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Constitution Day Observance Set for Monday

September 16, 2018


JONESBORO – Patriotic song performances, focus group discussions, a demonstration by the Moot Court team and a keynote address by former Arkansas Governor Mike Beebe are just a few of the activities featured during the 14thannual Constitution Day at Arkansas State University, Monday, Sept. 17.

The event runs from 9:30 a.m.-2:15 p.m. in Centennial Hall of the Carl R. Reng Student Union, third floor. Constitution Day is sponsored by The College of Liberal Arts and Communication and the Department of Political Science in partnership with the Office of Academic Affairs and Research. Students, faculty and area high school guests are invited to attend.

Following the lunch break, Beebe will present the keynote address at 12:45 p.m. in the Student Union Auditorium. Beebe, a 1968 A-State alumnus, also is a former member of the institution’s Board of Trustees.

Dean of the College of Liberal Arts and Communication Dr. Carl Cates and Chairman of the Department of Political Science Dr. William McLean will provide welcome remarks. The A-State Concert Choir, under the direction of Cherie Collins and Bethania Hankins with accompaniment by Brian Henkelmann, will perform patriotic songs.

Events from 10-10:50 a.m. and 11-11:50 a.m. get underway in the Student Union Auditorium with “Public Service and Local Government.” This panel examines what it is like to work in public service, the challenges that are present and how leadership can produce lasting change.

Following is “Constitution Jeopardy” in the Pine Tree Room, a fun and interactive assessment of what citizens know about U.S. government and the Constitution. This session, conducted in the Jeopardy game show format, will allow students to compete for prizes.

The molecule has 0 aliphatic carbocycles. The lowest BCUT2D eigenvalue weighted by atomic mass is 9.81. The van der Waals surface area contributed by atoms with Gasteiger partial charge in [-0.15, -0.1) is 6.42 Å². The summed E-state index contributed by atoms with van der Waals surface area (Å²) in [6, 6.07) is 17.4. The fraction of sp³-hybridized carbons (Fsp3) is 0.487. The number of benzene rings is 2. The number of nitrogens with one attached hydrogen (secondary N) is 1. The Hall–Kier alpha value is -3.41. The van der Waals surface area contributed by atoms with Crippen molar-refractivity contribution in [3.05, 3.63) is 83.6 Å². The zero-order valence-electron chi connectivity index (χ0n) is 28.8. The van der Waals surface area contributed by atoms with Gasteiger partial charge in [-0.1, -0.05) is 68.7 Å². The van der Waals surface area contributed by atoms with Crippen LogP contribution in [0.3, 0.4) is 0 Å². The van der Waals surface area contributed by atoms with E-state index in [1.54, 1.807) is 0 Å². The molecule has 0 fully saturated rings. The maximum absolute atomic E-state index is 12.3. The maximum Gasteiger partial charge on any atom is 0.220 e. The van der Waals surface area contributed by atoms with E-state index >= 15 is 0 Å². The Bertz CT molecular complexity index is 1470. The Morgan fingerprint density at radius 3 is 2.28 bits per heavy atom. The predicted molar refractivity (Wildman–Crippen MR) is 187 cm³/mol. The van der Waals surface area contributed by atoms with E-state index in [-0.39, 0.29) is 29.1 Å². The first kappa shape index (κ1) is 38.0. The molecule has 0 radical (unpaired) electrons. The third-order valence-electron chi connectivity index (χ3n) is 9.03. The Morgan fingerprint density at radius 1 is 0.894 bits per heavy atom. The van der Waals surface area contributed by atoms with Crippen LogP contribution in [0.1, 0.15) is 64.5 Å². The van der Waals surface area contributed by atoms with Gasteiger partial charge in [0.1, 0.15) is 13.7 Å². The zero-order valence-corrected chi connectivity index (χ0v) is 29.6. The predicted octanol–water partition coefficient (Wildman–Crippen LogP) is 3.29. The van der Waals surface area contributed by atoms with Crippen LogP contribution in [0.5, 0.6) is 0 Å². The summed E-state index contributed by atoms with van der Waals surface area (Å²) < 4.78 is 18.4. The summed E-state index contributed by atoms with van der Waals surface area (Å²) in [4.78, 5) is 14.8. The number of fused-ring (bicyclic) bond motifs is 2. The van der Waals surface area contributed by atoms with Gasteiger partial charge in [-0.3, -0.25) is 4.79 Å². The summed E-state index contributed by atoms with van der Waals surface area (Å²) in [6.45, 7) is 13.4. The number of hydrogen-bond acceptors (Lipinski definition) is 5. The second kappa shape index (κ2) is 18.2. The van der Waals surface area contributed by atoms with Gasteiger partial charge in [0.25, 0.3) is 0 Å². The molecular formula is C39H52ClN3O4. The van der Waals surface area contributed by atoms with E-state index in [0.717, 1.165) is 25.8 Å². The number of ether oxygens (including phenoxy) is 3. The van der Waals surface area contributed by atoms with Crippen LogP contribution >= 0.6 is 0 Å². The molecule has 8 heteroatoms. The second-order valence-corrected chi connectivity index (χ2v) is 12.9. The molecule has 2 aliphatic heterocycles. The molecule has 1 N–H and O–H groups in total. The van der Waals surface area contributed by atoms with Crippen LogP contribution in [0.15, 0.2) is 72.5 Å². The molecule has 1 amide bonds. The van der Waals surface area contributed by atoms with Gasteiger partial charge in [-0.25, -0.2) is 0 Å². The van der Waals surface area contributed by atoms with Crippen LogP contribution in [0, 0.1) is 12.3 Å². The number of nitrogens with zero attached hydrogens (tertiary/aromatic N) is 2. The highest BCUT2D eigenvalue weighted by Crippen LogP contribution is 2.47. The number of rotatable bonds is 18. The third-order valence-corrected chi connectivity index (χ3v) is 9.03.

“Know Your Rights” is located in the Spring River Room. If America is to be the land of the free and prosperous, it is important that future generations learn, understand and appreciate the freedoms they have, as there are always forces at work to undermine those freedoms. That is why it is important for students to know their rights and how to stand up for them—both in the face of direct attacks and in broad terms while engaging in the civic process through volunteering, voting and grassroots action. This panel will help understand an individual’s rights outlined in the Constitution.

The A-State Moot Court team will present oral arguments in the case of “Andre Sommerville v. Olympus State University Olympus” in the Mockingbird Room. Andrea Sommerville, a part-time instructor at Olympus State University (OSU) applied for admission to the OSU School of Law in 2017. Her application was denied under the Law School’s admissions policy that gives preferential weight to male applicants. The Law School instituted this policy because it has experienced difficulty recruiting male students, and its declining ratio of male to female students may negatively affect its national ranking as a Tier One law school.

Sommerville filed suit in federal District Court claiming the policy violated her right to equal protection of the law under the 14th Amendment. After she was denied admission, Sommerville complained publicly about the admissions policy, spoke at conferences and public events, and also spoke about the policy in her classroom at OSU. She claims that OSU violated her First Amendment rights when it fired her because she complained about the admissions policy.

The District Court found that the Law School’s policy met constitutional scrutiny and that Sommerville’s speech was not protected by the First Amendment because it occurred in the course of her official duties as a lecturer at OSU. The Circuit Court of Appeals affirmed, and Sommerville appealed to the Supreme Court of the United States.

The 2018 Constitution Day commemorates the 231st anniversary of the signing of the U.S. Constitution by 39 men on Sept. 17, 1787.

Original article source: | Article may or may not reflect the views of KLEK 102.5 FM or The Voice of Arkansas Minority Advocacy Council

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